What is distance between lines x+2y=5 and 2x+4y=7?

Nov 17, 2016

$\frac{3}{2 \sqrt{5}}$

Explanation:

A line can be represented as

$l \to \left\langlep - {p}_{0} , \vec{v}\right\rangle = 0$ which stated that the points along $p - {p}_{0}$ are orthogonal to $\vec{v}$

For the line $a x + b y + c = 0$ we have

${p}_{0}$ is any point obeying the line equation.
$a {x}_{0} + b {y}_{0} + c = 0$
$\vec{v} = \left(a , b\right)$ and
$p = \left(x , y\right)$

so

${l}_{1} \to x + 2 y - 5 = 0$
taking ${p}_{1} = \left(5 , 0\right)$ and ${\vec{v}}_{1} = \left(1 , 2\right)$ we have
${l}_{1} \to \left\langlep - {p}_{1} , {\vec{v}}_{1}\right\rangle = 0$

${l}_{2} \to 2 x + 4 y - 7 = 0$
taking ${p}_{2} = \left(\frac{7}{2} , 0\right)$ and ${\vec{v}}_{2} = \left(2 , 4\right) = 2 {\vec{v}}_{1}$ we have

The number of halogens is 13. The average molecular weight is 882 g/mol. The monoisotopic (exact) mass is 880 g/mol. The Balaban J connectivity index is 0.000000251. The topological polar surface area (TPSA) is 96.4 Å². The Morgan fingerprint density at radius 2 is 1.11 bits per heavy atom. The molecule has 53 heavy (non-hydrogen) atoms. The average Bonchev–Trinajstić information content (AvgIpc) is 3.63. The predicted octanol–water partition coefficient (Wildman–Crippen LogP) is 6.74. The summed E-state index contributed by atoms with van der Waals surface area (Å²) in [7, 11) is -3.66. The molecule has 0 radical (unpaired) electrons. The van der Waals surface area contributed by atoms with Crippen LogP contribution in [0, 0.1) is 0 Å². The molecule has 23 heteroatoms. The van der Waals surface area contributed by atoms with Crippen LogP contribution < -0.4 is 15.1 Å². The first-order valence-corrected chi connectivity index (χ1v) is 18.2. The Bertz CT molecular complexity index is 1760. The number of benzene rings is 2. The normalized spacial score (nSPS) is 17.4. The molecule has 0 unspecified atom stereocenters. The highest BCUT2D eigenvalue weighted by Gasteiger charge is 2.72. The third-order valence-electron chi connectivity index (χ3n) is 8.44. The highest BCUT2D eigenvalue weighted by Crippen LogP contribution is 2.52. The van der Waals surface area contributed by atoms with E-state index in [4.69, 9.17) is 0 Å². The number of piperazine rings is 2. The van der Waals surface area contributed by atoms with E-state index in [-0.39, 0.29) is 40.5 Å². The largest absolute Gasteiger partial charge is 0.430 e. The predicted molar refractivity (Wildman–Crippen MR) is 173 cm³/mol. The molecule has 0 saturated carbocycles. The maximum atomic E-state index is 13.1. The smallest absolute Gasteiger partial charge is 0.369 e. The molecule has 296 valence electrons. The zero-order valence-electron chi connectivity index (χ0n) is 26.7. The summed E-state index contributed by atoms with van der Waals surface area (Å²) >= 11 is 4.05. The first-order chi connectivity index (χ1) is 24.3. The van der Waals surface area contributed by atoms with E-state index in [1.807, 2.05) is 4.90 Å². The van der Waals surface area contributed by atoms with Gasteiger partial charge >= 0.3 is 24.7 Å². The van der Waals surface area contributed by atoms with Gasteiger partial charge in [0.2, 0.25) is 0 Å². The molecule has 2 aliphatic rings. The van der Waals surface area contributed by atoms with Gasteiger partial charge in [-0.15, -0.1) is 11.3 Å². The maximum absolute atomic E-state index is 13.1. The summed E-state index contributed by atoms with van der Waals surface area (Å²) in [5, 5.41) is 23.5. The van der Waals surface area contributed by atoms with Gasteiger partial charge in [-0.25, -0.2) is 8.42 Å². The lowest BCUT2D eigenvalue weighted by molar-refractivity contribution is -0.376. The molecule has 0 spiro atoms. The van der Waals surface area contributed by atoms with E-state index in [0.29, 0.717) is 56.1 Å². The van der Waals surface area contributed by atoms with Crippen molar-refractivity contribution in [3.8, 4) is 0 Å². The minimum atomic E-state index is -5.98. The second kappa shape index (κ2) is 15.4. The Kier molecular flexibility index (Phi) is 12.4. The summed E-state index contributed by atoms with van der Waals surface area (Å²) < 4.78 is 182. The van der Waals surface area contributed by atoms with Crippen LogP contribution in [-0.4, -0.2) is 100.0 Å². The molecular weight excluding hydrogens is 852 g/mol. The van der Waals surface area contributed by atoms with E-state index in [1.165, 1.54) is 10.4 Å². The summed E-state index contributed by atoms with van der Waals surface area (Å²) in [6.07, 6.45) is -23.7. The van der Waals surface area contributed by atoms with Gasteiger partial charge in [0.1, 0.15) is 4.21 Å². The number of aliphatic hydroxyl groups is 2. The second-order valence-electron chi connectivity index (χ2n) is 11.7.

${l}_{2} \to \left\langlep - {p}_{2} , {\vec{v}}_{2}\right\rangle = \left\langlep - {p}_{2} , 2 {\vec{v}}_{1}\right\rangle = 0$

so ${l}_{1}$ and ${l}_{2}$ are parallel because ${\vec{v}}_{2} = \lambda {\vec{v}}_{1}$ with $\lambda \ne 0$

being parallels, their distance is easily obtained, computing the projection of ${p}_{2} - {p}_{1}$ into the unit vector $\hat{{v}_{1}}$. So

$\hat{{v}_{1}} = \frac{{\vec{v}}_{1}}{\left\lVert {\vec{v}}_{1} \right\rVert} = \left(\left(1 , 2\right)\right) / \sqrt{1 + {2}^{2}} = \left(1 , 2\right) / \sqrt{5}$

${p}_{2} - {p}_{1} = \left(\frac{7}{2} - 5 , 0 - 0\right) = \left(- \frac{3}{2} , 0\right)$ and finally

$d = \left\mid \left\langle{p}_{2} - {p}_{1} , \hat{{v}_{1}}\right\rangle \right\mid = \frac{3}{2 \sqrt{5}}$